David Kaplan was delighted to open his “dream destination” on East Sixth Street. But never again!
“I’ll never open another bar, another restaurant, a deli, a fucking bodega—I’ll never open up anything ever again in New York,” he said. “It’s awful.”
Typically more of a “no worries” kind of guy, Mr. Kaplan has become rather jaded since first setting out to open a restaurant with an “old-world sort of feel, that sense of permanence,” as he put it, a place that “doesn’t look new” but “looks elegant, classic, comfortable.”
He called it Death & Co.
“Originally, we wanted to name the place Death & Co because of this pre-Prohibition poster that showed man’s decline through the use of alcohol,” explained the 25-year-old from Jackson Hole, Wyo. “It was this old flier given out by the Anti-Saloon League movement.
“If you can see the mural that we had done,” he added, pointing to a painting near the back of the gloomy joint, “that’s a recent interpretation. It’s this, like, rickety devil’s toboggan slide into a pit of death. And then it says, ‘Death & Co, Proprietors.’”
You might be wondering, What the hell was he thinking? How ironically risky to brand a bar in tribute to the temperance movement, especially in the East Village, where the modern heirs apparent to the ancient Anti-Saloon League are alive and fussin’.
“The irony is not lost on me,” said Mr. Kaplan, who, like many licensed operators in the area, has been wrangling with neighbors and regulators an awful lot lately. “The guy upstairs, who is really where most of our problems come from, has said in, like, everything ever posted, ‘They won’t last a year.’ ‘They’re gonna close down within a year.’ It’s like, so much for my sense of permanence.”
It’s been more than a year now since Mr. Kaplan, the venue’s majority owner, and his partner, Ravi DeRossi, first opened for business at 433 East Sixth Street, yet Death & Co. continues to cling to life.
The lounge was closed for one week this past December, and Mr. Kaplan shelled out a $10,000 fine, to settle paperwork errors at the state level; yet, days later, he was told that his liquor license still wouldn’t be renewed.
Death & Co. can continue to operate until mid-April, at which point Mr. Kaplan may need to sue just to stay in business. His lease doesn’t expire for another 10 years.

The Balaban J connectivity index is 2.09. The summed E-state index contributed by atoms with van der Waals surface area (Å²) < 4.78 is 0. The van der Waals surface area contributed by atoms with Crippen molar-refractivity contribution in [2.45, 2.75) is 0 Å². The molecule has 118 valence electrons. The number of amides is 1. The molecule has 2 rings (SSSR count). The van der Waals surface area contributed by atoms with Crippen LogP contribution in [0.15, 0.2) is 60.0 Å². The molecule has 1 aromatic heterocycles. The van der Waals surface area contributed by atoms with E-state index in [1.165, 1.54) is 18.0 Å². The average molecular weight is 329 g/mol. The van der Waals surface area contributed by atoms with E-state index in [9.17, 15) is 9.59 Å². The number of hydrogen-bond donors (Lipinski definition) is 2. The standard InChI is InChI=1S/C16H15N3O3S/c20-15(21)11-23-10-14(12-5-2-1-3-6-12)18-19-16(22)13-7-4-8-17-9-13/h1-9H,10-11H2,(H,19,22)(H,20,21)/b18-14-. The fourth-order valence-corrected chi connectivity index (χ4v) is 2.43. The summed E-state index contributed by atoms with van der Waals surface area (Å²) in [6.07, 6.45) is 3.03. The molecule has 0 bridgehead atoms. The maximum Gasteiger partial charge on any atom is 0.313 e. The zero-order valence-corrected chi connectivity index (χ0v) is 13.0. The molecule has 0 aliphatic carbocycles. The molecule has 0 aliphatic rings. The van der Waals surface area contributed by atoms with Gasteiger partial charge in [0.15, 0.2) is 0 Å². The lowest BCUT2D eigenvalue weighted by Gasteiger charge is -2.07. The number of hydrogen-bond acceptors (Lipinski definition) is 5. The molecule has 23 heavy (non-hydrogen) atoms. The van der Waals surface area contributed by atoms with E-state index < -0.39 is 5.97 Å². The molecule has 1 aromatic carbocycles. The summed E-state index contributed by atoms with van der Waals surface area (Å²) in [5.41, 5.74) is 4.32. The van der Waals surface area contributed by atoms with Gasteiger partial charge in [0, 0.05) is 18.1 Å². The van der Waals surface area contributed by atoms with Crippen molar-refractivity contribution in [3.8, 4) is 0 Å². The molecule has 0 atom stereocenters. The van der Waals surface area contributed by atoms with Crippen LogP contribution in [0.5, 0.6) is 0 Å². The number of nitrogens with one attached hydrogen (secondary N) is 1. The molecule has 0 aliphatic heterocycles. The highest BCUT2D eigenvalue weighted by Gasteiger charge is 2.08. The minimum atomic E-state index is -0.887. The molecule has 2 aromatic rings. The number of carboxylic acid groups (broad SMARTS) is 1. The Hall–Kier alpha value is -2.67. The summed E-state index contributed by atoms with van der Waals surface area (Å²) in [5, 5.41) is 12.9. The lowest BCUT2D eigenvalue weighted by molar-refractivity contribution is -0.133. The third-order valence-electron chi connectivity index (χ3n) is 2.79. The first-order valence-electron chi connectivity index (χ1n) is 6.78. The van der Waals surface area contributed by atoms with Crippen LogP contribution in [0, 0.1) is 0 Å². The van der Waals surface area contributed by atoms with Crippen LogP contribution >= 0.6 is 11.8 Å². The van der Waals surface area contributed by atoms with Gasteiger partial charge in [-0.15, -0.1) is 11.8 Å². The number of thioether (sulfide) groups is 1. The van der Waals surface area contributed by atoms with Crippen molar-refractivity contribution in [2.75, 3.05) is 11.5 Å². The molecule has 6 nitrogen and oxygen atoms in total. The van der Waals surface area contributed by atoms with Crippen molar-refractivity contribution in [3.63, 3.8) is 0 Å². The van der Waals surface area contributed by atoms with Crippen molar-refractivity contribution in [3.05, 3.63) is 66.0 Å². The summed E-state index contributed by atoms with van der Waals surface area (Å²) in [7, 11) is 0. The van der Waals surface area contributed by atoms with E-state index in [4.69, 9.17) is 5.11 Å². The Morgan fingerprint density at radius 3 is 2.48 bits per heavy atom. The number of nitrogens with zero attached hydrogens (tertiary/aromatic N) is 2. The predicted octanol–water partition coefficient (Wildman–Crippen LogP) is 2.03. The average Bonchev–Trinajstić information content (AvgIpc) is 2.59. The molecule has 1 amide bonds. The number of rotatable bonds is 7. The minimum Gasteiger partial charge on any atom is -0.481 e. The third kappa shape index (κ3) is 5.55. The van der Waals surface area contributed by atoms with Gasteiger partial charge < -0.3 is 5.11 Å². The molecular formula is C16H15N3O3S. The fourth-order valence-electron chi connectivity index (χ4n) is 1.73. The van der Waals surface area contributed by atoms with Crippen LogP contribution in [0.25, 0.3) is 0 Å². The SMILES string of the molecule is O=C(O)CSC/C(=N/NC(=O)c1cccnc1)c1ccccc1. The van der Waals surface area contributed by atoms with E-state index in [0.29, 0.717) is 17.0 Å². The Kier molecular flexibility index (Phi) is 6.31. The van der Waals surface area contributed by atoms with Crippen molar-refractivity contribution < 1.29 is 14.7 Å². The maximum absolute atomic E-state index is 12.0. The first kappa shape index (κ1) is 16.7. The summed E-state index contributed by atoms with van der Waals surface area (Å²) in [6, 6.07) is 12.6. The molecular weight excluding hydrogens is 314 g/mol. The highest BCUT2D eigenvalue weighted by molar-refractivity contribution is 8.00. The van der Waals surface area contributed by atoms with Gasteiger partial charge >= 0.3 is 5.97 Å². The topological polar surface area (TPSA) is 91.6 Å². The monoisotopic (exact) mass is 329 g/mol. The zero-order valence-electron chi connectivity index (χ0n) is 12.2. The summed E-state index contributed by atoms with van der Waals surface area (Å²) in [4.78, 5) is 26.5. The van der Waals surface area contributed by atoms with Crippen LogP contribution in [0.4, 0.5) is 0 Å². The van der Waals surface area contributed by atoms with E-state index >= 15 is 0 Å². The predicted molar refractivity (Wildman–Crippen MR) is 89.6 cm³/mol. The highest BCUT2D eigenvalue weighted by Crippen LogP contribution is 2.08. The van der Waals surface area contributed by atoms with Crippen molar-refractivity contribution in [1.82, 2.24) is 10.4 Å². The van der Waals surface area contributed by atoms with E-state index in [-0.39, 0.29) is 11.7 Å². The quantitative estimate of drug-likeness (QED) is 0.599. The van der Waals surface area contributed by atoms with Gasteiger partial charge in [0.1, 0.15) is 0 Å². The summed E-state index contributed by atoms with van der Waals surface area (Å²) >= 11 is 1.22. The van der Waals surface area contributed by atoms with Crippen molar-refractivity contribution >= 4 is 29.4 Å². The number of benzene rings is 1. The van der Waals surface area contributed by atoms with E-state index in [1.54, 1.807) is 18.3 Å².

“I still have faith they will overturn their decision,” he said of state regulators. But, in case they don’t, he added, “I have three lawyers now, just for this.”
Although founded upon Mr. Kaplan’s vision for the interior design and deep passion for expertly prepared cocktails—his personal bookshelf is stocked with more than 70 books on booze, he said—the place is at least partially sustained with mattress money. Mr. Kaplan’s grandfather and great-grandfather used to own a large stake in the Sealy Mattress Company, which the family sold in 1986. The young aspiring tavern owner tapped into a small family trust to help finance the project.
“We got a sick deal,” Mr. Kaplan said of the location, spanning roughly 1,100 square feet on the ground level, with an even bigger basement, the site of a former French Indian restaurant called Raga. (He declined to divulge his monthly rent.)
Prior to opening, Mr. Kaplan and crew spent six months doing renovations, giving the place its “sort of edgy New York feel,” adorned with dark-stained wood panels, antique mirrors, rich suede banquets, black granite tables and a bar topped with white marble.
Enlisting bartenders from some of the city’s most serious drinking establishments, including Pegu and Tailor, the intimate 54-seat venue quickly became a destination for aficionados of all sorts of fancy concoctions, albeit not every single one.
Patrons would be ill-advised to order up a cosmo or so-called apple martini. “There’s never apple in a martini,” Mr. Kaplan pointed out. “You mean an apple cocktail.
“It’s hard not to be snobby,” he explained, “when you spend so much time and energy making these things happen. We juice everything fresh. We have tons of homemade bitters; we have five different types of ice.” (He would note that the place also serves small plates of “finger-friendly” food.)
Nearly the entire time that Death & Co. has been open, however, his license to sell alcohol has been in dispute. The existing permit, approved for the prior restaurant, expired last March, and the State Liquor Authority has refused to renew it, citing a business model “in contradiction with the method of operation and hours of operation originally filed with and approved by this Agency.”